Sunday's 5-3 win over Arizona was as tense as any of them, but don't expect the players to place the past few wild weeks in proper perspective.
Manager Joe Torre can do that, flashing back to the 1982 race between his Atlanta Braves and Tom Lasorda's Dodgers. Torre remembers blowing a 9 1/2-game lead by losing 19 of 21 in August (eight straight to the Dodgers), then reeling off 13 wins in 15 September games and taking the division when San Francisco's Joe Morgan pulled a Bobby Thomson off Terry Forster on the last day of the season to crush the Dodgers and clinch it for the Braves.
"It was one of those Dramamine trips," said Torre. "So many ups and downs."
Speaking of trips, the Dodgers could hardly spend time celebrating their latest good fortune because they had to board buses to San Diego and start a three-city, 10-game trip. The Padres, as Dodgers fans have learned over the years, plays the spoiler role as well as anybody.
"If we get caught in that trap," Torre said about looking ahead toward tougher opponents, "we should be ashamed of ourselves. You can't throw your gloves on the field and automatically beat somebody. We talk all about it, not looking past anybody."
Three weeks ago, Torre's club faced a journey similar in length and didn't show up the first eight games. Then the Dodgers made up six games in an eight-game stretch. Still, they are 28-40 on the road this year (45-30 at home) and must play 13 of the last 19 away, so it's a little premature to be mulling over postseason roster spots.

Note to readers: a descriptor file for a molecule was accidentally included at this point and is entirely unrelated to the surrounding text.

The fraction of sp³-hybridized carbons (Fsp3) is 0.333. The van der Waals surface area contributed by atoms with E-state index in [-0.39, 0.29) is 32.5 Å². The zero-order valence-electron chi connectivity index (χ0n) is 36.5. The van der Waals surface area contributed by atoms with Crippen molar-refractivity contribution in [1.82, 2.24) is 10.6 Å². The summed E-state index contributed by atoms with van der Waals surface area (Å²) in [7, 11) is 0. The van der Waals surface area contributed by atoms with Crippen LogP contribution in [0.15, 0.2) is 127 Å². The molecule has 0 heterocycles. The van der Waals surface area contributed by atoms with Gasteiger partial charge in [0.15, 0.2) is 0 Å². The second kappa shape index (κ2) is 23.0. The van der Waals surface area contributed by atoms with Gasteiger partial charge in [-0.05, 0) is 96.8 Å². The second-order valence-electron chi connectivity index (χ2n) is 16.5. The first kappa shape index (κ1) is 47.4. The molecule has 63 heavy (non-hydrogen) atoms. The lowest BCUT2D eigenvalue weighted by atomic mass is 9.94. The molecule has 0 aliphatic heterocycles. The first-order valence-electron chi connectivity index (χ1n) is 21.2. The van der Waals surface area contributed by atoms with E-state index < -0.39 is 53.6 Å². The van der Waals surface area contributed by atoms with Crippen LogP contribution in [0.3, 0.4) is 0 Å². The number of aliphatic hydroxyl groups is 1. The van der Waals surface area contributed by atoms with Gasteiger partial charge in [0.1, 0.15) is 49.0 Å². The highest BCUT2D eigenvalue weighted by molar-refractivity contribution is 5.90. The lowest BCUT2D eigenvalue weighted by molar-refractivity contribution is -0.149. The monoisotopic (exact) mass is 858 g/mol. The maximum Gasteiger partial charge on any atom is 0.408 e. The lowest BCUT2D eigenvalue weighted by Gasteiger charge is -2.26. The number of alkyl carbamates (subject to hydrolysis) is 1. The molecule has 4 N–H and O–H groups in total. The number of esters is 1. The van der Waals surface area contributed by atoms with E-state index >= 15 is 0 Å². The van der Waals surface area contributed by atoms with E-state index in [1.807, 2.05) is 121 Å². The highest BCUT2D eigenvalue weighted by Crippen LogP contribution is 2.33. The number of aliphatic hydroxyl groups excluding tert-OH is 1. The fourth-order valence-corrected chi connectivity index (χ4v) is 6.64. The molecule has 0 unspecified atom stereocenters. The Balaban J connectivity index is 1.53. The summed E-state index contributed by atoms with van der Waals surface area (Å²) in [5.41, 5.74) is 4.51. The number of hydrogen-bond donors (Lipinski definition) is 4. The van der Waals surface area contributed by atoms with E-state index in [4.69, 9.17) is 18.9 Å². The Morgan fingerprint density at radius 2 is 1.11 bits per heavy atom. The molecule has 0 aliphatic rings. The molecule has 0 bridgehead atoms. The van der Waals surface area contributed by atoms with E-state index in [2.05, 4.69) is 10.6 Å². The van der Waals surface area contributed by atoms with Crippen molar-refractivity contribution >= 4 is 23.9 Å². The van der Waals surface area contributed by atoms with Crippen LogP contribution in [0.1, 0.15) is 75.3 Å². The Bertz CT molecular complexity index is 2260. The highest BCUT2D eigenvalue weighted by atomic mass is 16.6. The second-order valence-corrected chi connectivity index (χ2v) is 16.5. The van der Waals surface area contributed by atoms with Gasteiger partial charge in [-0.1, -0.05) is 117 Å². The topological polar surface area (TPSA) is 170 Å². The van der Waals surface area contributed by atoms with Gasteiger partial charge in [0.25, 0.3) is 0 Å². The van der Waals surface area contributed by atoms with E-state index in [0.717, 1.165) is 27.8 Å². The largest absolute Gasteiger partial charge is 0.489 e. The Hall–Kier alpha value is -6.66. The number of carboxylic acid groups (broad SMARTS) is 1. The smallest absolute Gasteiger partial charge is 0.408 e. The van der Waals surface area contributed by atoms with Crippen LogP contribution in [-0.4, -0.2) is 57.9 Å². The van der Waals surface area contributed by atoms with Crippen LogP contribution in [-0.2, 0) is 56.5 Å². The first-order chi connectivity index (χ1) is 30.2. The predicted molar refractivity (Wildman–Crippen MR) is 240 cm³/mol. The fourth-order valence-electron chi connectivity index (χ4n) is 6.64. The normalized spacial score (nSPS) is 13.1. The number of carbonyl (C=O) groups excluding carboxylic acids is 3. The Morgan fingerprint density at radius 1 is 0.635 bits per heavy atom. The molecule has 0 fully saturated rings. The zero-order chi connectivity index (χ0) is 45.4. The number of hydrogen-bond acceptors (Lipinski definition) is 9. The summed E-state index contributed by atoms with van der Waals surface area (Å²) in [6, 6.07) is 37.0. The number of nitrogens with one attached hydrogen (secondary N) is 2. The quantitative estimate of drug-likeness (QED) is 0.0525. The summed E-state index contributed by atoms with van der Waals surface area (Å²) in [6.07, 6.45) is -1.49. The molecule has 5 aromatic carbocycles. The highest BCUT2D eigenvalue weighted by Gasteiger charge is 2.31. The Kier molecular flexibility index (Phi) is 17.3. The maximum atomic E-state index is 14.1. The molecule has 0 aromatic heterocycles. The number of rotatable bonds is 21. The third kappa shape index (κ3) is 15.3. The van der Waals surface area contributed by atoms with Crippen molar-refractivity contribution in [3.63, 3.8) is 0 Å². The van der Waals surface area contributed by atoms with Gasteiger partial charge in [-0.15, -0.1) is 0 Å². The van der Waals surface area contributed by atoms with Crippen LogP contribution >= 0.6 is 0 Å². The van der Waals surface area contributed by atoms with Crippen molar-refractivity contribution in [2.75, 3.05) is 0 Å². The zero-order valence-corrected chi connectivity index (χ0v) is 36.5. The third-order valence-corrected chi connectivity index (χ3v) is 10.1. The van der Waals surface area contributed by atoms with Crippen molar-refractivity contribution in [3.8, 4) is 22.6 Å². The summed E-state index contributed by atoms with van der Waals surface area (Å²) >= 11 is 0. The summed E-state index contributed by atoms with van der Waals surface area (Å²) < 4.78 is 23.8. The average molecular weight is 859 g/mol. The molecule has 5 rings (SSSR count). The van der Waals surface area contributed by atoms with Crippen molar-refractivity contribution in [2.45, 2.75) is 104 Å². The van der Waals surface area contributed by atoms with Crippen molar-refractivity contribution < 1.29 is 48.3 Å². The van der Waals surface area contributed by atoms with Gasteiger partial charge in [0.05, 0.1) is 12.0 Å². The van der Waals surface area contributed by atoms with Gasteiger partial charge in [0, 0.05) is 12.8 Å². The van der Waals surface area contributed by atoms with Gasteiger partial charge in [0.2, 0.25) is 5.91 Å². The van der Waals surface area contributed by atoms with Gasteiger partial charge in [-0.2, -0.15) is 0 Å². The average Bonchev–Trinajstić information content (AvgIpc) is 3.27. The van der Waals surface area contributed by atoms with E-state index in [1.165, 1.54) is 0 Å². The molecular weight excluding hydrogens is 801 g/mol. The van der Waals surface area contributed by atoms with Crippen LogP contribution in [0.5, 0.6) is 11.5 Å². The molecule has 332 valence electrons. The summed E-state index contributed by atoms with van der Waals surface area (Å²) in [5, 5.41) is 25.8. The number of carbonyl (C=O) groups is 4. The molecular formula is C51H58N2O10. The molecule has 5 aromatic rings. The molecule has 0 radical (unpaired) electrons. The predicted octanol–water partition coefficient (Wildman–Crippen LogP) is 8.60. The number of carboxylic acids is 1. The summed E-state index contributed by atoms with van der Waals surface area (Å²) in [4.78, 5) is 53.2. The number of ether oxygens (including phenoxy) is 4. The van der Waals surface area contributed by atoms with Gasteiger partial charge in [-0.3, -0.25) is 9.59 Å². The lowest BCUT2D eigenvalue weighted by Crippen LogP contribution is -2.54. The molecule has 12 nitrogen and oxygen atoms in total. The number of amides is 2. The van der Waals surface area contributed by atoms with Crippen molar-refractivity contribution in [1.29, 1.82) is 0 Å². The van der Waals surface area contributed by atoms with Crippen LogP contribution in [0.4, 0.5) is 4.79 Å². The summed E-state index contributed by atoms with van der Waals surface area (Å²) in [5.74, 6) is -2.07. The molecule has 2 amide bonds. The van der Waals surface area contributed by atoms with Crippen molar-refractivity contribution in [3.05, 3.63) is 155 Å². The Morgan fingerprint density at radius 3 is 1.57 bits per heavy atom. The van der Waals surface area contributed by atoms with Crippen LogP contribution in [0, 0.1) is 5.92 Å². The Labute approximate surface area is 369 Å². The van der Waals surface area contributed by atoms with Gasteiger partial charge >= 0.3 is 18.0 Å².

"It's incredible to lose eight and turn around in that big of a hurry," said Torre. "Now the responsibility is on us. It's our lead, we'll see what we can do with it. If we don't win, it's nobody's fault but ours."
What they saw Sunday was Nomar Garciaparra -- replaced at shortstop by Angel Berroa and reduced to the utility role in September that many envisioned for him before the year began -- make a game-saving layout catch of Conor Jackson's game-ending line drive that probably would have tied things up.
"We're just playing with heart and desire every inning and every pitch," said catcher Russell Martin.
Sunday's win started with Clayton Kershaw and ended with Jonathan Broxton, a pair of 20-somethings who weren't yet born during Torre's '82 "roller-coaster" race. Kershaw ("overthrowing," according to Torre) lasted only four innings in a duel against another rookie, Arizona's Max Scherzer, who was overpowering, striking out 11 in five-plus innings.
"I just didn't have it today," said Kershaw.
The final out of the game was the fifth out recorded by Broxton, whose 13th save included three strikeouts, two of them in the eighth with the tying runs on base, the inning ending with a 100-mph fastball that pinch-hitter Miguel Montero couldn't hit.
Broxton was the fourth Dodgers reliever in another remarkable outing by the bullpen. Scott Proctor, Chan Ho Park, winner Hong-Chih Kuo (5-2) and Broxton combined for five scoreless innings to keep the game in hand and give the offense a chance to win it.
Arizona, losers of 10-of-13, cooperated greatly. Leaving the bases loaded in Kershaw's 31-pitch first inning helped, then the Diamondbacks ran out of a run in the sixth inning when Chris Snyder, who homered and doubled his previous two at-bats, was given the squeeze sign by manager Bob Melvin and missed the ball, allowing Martin to run down Mark Reynolds.
Worse for the Diamondbacks, they committed a pair of errors in the decisive two-run seventh. Adam Dunn, playing out of position at first base, kicked Berroa's sacrifice bunt after Blake DeWitt's leadoff double. Garciaparra hit a sacrifice fly for the go-ahead run, but Justin Upton dropped the ball after making the catch, allowing Berroa to move into position to score an insurance run when Andre Ethier's smash ate up shortstop Stephen Drew for an RBI infield single.
Ethier also scored the first Dodgers run. His first-inning single was followed by Ramirez's double off the fence and they both came home on James Loney's broken-bat single. Loney's third RBI came in the sixth, after Ethier's leadoff walk and a single.